You need to see it as a positive, if you are asked to write one. This is another chance to say “HIRE ME!”. Nigel Sarbutts is founder at The PR Cavalry, a freelancer matchmaker service, and says a cover letter is “an opportunity to present a crisp summary of their advantages and reasons to hire them.  Each letter will be different but should include a line that expresses the special advantages of using a freelancer, that captures the commercial commitment and emotional energy that freelancers bring to an assignment.”

Where to start? Here are some suggestions from those who work in HR and recruitment written with freelancers in mind.

Saying why a freelancer would fit the bill

By hiring a freelancer you are getting someone who is as deeply invested in the success of the programme as you are and who will only recommend a course of action that they are confident can be delivered, precisely because they will be personally responsible for every last detail.

 Nigel Sarbutts, the PR Cavalry: “Each letter will be different but should include a line that expresses the special advantages of using a freelancer, that captures the commercial commitment and emotional energy that freelancers bring to an assignment”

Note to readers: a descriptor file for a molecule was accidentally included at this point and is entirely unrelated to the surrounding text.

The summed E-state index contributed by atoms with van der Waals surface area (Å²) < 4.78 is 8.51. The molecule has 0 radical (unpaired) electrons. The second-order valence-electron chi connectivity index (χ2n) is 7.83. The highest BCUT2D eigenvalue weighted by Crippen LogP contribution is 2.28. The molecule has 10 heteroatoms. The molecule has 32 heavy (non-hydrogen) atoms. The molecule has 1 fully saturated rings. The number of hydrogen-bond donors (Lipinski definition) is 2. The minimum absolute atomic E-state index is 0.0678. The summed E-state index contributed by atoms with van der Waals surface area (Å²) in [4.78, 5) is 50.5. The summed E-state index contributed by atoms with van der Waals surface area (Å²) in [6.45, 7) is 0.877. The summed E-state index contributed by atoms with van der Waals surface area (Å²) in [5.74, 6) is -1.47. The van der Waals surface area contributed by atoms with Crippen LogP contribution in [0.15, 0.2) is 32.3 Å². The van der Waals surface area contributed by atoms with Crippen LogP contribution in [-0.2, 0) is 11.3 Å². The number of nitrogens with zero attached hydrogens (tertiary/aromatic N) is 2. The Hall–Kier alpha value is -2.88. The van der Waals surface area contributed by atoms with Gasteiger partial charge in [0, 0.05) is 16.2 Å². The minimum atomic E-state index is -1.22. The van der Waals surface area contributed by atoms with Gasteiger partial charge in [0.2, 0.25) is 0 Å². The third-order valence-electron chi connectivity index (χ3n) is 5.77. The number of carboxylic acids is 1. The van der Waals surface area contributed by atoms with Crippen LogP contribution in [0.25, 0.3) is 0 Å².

Showing you have researched and know the client
I noticed that you recently [example of activity], which really caught my eye. [Activity] is so important, especially when you consider [tangible example]. Personally, I think that [activity] is important and I’ve also recently [give an example of a recent and relevant activity you’ve participated in]. 

This one’s from Mandy Watson at Ambitions Personnel: “Use something that shows that you have done your homework on the company, but keep it genuine. If they’ve recently started a new service, made headlines in the area or taken part in some sort of charitable activity, then try and make mention of that.”

Giving examples of experience including stats or revenue

As the solution to your requirements, I have [x] years of comparable experience in [x area] and have worked on similar projects such as [x] helping company [x] to achieve a 15% increase in customer signups.